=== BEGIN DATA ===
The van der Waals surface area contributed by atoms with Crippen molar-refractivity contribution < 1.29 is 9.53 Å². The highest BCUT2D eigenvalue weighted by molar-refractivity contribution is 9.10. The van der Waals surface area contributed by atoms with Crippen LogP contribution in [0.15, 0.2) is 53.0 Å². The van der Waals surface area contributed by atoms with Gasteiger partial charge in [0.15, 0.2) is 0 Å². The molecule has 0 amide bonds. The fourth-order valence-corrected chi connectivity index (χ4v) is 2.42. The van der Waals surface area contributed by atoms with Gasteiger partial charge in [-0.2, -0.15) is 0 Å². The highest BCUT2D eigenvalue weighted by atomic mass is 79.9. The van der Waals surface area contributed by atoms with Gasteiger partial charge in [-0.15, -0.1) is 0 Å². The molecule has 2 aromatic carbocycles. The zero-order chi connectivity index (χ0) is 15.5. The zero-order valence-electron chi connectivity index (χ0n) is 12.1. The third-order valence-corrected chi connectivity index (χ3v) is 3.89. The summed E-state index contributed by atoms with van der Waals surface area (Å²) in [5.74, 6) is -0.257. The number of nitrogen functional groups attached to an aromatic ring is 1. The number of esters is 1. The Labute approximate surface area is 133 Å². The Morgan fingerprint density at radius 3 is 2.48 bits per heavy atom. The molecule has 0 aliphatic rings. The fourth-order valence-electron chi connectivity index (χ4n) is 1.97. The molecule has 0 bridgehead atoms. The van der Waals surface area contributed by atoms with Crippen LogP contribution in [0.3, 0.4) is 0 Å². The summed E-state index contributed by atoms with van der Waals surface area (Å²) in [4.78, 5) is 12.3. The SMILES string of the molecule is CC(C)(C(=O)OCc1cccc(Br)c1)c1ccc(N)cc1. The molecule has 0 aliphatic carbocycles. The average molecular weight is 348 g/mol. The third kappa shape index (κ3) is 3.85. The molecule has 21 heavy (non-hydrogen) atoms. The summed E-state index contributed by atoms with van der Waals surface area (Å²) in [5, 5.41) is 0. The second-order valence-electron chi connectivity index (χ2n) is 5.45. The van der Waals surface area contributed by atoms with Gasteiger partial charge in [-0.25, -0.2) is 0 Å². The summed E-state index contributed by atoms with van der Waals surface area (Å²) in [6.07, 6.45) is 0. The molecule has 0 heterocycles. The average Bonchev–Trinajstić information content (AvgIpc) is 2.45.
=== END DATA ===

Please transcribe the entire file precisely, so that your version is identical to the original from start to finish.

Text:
The van der Waals surface area contributed by atoms with Crippen molar-refractivity contribution < 1.29 is 9.53 Å². The highest BCUT2D eigenvalue weighted by molar-refractivity contribution is 9.10. The van der Waals surface area contributed by atoms with Crippen LogP contribution in [0.15, 0.2) is 53.0 Å². The van der Waals surface area contributed by atoms with Gasteiger partial charge in [0.15, 0.2) is 0 Å². The molecule has 0 amide bonds. The fourth-order valence-corrected chi connectivity index (χ4v) is 2.42. The van der Waals surface area contributed by atoms with Gasteiger partial charge in [-0.2, -0.15) is 0 Å². The highest BCUT2D eigenvalue weighted by atomic mass is 79.9. The van der Waals surface area contributed by atoms with Gasteiger partial charge in [-0.15, -0.1) is 0 Å². The molecule has 2 aromatic carbocycles. The zero-order chi connectivity index (χ0) is 15.5. The zero-order valence-electron chi connectivity index (χ0n) is 12.1. The third-order valence-corrected chi connectivity index (χ3v) is 3.89. The summed E-state index contributed by atoms with van der Waals surface area (Å²) in [5.74, 6) is -0.257. The number of nitrogen functional groups attached to an aromatic ring is 1. The number of esters is 1. The Labute approximate surface area is 133 Å². The Morgan fingerprint density at radius 3 is 2.48 bits per heavy atom. The molecule has 0 aliphatic rings. The fourth-order valence-electron chi connectivity index (χ4n) is 1.97. The molecule has 0 bridgehead atoms. The van der Waals surface area contributed by atoms with Crippen LogP contribution in [0.3, 0.4) is 0 Å². The summed E-state index contributed by atoms with van der Waals surface area (Å²) in [4.78, 5) is 12.3. The SMILES string of the molecule is CC(C)(C(=O)OCc1cccc(Br)c1)c1ccc(N)cc1. The molecule has 0 aliphatic carbocycles. The average molecular weight is 348 g/mol. The third kappa shape index (κ3) is 3.85. The molecule has 21 heavy (non-hydrogen) atoms. The summed E-state index contributed by atoms with van der Waals surface area (Å²) in [5, 5.41) is 0. The second-order valence-electron chi connectivity index (χ2n) is 5.45. The van der Waals surface area contributed by atoms with Gasteiger partial charge in [-0.25, -0.2) is 0 Å². The summed E-state index contributed by atoms with van der Waals surface area (Å²) in [6.07, 6.45) is 0. The molecule has 0 heterocycles. The average Bonchev–Trinajstić information content (AvgIpc) is 2.45.